So what is hope really?

This summer we were doing a series on hope at our church, C3 Imagine. And yes, we just announced a re-brand of our church from C3 Amsterdam & Almere to C3 Imagine. I’ll add just some images here because I’m excited.

On that last photo, you can see three cool people with the slogan ‘Hope on Every Street’. That is the vision statement of C3 Imagine. We exist to see Hope on Every Street. But to be honest, the term ‘hope’ is a bit ambiguous. What the Bible refers to as hope is vastly different from how we use it in our daily use.

What is hope really?

Our common use of hope sounds like ‘hoping for the best’. As in: ‘I hope the weather will be good today’ or ‘I hope I passed that test’. Our daily use of the word really emphasises the uncertainty in outcome. Our daily use really differentiates between ‘knowing’ and ‘hoping’.

So what is hope really? Romans 8:24-25 describes our adoption by God, our redemption, as ‘the hope in which we were saved’. Our salvation is covered in hope. 1 Peter 1:3 describes that we are born again to a living hope through Christs’s resurrection. The hope that we have cannot be seen separately from the gospel, the cross or the empty grave. The hope that we have is certain, alive and is based in our salvation.

What the Bible means when it describes hope

The Bible uses a number of different words to describe ‘hope’, each with a slightly different meaning. The word that Peter and Paul use in the aforementioned scriptures are ‘elpis’, which means ‘a favourable and confident expectation; a forward look with assurance’. The Hebrews words that were used (amongst others) are ‘yachal’ and ‘qawah’. Yachal means to wait, to hope and to expect. Qawah means the same, but it is described as ‘to stretch out the mind in a straight direction towards an object of hope or expectation’.

Biblical hope is certain, assured, alive and full of expectation

I think that description is stunning. In this life, there are many things we can direct our hope towards. Most of these make sense: the people around us, our job, our security, whatever it might be. To have a living hope however, means that we need to stretch out our minds in a straight direction, towards an object of hope or expectation that can bring life. So the logical question would be: what are you stretching your mind towards?

Hope gives certainty

It is sometimes difficult to literally put our hope in Christ. Paul describes in Romans 8 that we cannot see this hope. That means we need to be determined to put our hope in Christ, especially in a world where so few people do. But the beautiful thing is this: it comes with promise and it comes with certainty. It makes the destination of our journey certain.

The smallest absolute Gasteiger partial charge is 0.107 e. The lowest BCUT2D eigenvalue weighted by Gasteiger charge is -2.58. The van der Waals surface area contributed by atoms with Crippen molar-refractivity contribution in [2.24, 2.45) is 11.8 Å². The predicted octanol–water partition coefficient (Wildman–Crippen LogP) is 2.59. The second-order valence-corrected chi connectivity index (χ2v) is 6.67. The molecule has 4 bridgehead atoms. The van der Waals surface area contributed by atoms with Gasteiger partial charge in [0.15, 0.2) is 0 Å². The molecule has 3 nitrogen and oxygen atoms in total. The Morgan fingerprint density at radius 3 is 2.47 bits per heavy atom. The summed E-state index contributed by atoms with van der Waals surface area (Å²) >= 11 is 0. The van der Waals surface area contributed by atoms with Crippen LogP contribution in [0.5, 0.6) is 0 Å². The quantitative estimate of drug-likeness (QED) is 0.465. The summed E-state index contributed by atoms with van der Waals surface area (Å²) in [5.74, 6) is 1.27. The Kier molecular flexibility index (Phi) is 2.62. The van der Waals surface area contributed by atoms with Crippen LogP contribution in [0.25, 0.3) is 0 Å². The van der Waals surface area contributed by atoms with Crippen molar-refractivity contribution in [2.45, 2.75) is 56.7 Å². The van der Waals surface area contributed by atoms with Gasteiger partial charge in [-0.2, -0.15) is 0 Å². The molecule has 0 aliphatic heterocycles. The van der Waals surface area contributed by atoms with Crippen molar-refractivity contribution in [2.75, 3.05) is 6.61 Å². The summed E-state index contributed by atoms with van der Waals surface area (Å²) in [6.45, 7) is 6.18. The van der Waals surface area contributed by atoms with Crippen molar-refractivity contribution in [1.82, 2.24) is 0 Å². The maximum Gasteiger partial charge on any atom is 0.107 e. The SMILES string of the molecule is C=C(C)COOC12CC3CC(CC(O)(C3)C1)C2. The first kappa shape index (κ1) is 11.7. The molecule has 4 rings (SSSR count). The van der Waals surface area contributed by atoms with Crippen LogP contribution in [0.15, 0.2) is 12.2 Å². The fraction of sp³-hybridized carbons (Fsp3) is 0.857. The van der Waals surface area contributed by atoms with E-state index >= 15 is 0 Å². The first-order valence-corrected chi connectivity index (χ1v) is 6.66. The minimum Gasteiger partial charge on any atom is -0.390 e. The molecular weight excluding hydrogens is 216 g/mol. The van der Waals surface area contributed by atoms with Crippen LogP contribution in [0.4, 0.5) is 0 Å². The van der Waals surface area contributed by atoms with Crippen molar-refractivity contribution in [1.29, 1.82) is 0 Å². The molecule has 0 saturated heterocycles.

This summer, we went to Germany for a holiday and unfortunately the weather wasn’t amazing. Intan put some movies offline for us to watch during our holiday, but she only thought of chick-flicks. So we watched a chick-flick every other day! I think I’ve done my share for this year. I’m more into superhero movies and sports movies. I grew up loving The Mighty Ducks, Remember the Titans, Coach Carter and especially Space Jam. Movies in which you knew the end was going to turn out good.

And exactly that’s the thing with hope. You know it’s going to turn out good. Our hope is in Christ and our hope is certain. Hope changes things. Hope influences the journey, because I know that what we believe about our destination influences our journey.

What we believe about our destination influences our journey

Hope is alive

For me, the story of hope is the story of the gospel. Paul describes in Ephesians how we are raised with Christ and seated in heavenly places with him. You can’t see hope separate from the cross, the empty grave, and your position in Christ now: one of acceptance, even adoption, born again to a living hope. God is a God of hope. Hope is found in Christ. And because Christ is alive, our hope is alive.

To round off, some results from hope. Hope produces. It acts and it has power:

  • Hope leads to joy and peace. Paul’s desire for the church in Rome was “May the God of hope fill you with all joy and peace”. Hope is not optimism, but few people filled with hope are pessimists. Our source of hope is God; the side-effect of hope given by God is joy and peace.
  • Faith and hope work together and can amplify each other. It is impossible to live a faith-filled live without hope. Hebrews 11 describes that faith is the assurance of things hoped for. What do you need faith for if there is nothing you are hoping for? I read this beautiful example of a father promising his daughter that they would go to the amusement park. She was so excited. Her believing her father that they would go to the park is an example of faith; her excitement the whole time leading up to the amusement park, the joyful anticipation, is an example of hope.
  • Hope is never neutral. It is either very attractive or absolutely repelling. People want everything or nothing to do with hope. The same will apply to you once you have been filled with hope.

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